Scoring is interesting, each round an increasing point limit is set and players need to reach or surpass that target to stabilise the economy. This only happens if the players that pass the target are further past it, than the players who didn't make it are away. Event cards are drawn based on the economy so it impacts everyone.

To run your businesses you need the correct staff, and sometimes resources too. If you add extra staff then you can multiple the rewards you receive. It all comes together really well in a tight, smooth package, that provides tense rewarding gameplay.

The worker placement element of the game is your more typical blocking type, so when a space is taken that's it for the round, but there are always other options, even if they are slightly less efficient. Despite all the moving cogs, it's fairly easy learn and after one game that ended with the collapse of the economy we set-up and played again.

Unfortunately Crisis is an out of print game at the moment, but I literally just received notification that the reprint is now live on Kickstarter! Good timing or what?

Luke - Magic Maze

The latest entry on my "Finally I Got This One Played" list was at the recent Stab-Con convention in Southampton where I was shown Magic Maze. A family weight, real-time game where four coloured pawns in a shopping mall have to visit their respective stores, steal what they need and then get out before the timer runs out.

There are a few snags though. Firstly, each player is only allowed to move each pawn in one direction and/or activate one special function (portals, escalators, explore new tiles etc). Secondly, you're not allowed to talk. Yeah you heard me right. Instead, players have to deduce what it is they need to do with any of the pawns at any given time and if you're waiting on someone else you grab the giant red pawn (or as I like to call it, the Red Pawn of Judgement) and put it in front of another player.

Of course everyone is doing this at the same time, grabbing and moving frantically in semi-organised chaos. And if a player is oblivious to their immediate task, all you can do is grab the Red Pawn of Judgement and bash it hard in front of them repeatedly until they get the message.

There are ways you can flip the timer and the Maximum Security expansion adds in aspects like security guards, motion sensors, locked rooms etc to make it even more insane. But I found this to be a laugh-out-loud, stressful piece of fun that only lasts about 10 minutes per game. It claims 1-8 players but reports claim it's best with 4 exactly which is a bit of a negative, but all in all, I had great fun bashing the Red Pawn of Judgement at other players. Real-time fans should give this one a look.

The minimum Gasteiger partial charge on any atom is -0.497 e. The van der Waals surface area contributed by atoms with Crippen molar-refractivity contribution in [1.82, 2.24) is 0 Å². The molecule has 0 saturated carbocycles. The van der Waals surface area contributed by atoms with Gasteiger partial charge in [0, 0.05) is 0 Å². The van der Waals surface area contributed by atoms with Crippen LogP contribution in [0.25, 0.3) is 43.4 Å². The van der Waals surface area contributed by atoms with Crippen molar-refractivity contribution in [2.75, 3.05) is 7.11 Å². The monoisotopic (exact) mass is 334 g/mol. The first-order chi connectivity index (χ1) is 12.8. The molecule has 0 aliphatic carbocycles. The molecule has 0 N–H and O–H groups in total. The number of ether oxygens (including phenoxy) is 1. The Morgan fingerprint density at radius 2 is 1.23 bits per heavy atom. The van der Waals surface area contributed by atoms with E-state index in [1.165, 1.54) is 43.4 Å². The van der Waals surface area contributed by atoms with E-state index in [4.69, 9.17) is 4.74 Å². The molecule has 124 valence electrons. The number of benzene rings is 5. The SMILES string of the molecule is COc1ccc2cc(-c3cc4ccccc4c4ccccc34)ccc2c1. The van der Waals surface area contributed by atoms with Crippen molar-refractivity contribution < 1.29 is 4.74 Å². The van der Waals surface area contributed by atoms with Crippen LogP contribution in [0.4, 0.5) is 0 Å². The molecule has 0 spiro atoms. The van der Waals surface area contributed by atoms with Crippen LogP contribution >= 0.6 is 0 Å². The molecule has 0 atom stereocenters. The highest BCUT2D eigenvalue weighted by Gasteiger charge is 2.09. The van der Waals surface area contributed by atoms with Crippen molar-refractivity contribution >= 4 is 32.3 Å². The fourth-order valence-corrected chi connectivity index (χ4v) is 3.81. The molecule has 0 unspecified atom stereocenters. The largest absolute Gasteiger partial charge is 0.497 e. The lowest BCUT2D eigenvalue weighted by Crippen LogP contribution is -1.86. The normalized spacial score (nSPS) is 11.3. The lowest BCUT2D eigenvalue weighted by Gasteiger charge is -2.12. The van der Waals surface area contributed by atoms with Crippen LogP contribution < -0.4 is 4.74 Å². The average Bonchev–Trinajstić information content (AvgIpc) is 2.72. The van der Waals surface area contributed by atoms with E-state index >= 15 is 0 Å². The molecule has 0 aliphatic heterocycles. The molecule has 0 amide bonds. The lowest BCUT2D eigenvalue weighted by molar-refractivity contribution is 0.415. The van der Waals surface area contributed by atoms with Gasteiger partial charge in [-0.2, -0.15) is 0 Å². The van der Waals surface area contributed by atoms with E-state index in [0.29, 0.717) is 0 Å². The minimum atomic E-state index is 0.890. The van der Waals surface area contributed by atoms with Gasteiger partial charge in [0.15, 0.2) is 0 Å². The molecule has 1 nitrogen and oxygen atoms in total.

Ben G - Takenoko + Chibis

My game of the month for March has to be Takenoko. This game, from renowned designer Antoine Bauza, is a few years old now - and certainly on the lighter side of strategy games - but I’ve had a blast playing it with multiple different people: gamers and non-gamers alike.

In Takenoko, players compete for the Emperor of Japan’s favour by tending to his bamboo garden and looking after his panda, which was a gift from the Chinese emperor. To do this, players race to complete objective cards, which might be cultivating a certain type of plot in the garden, growing some combination of bamboo shoots, or feeding the panda certain types of bamboo. Players choose from a fixed range of actions to do so, with a weather dice in there to shake things up a little, and the player with the most points at the end wins!

The base game has gone down very well with everyone I’ve taught it to - it’s a low-stress, adorable-looking game that’s easy to get the hang of. I also bought the Chibis Expansion to add another layer of complexity for when my wife and I play it two-player, and I have to say that the expansion adds a nice layer of depth that undoubtedly ups the game’s strategy and replay-ability. If you’re a fan of the game but haven’t played it with Chibis, I highly recommend you do so!

Whether or not you have the expansion, the base game of Takenoko is a great one to add to your collection if you want something a little more chilled that works really well with new gamers. And for the kind of game it is, with some really nice components (including an insanely cute panda mini) it’s excellent value for money. It’ll certainly be on the table pretty regularly in my house!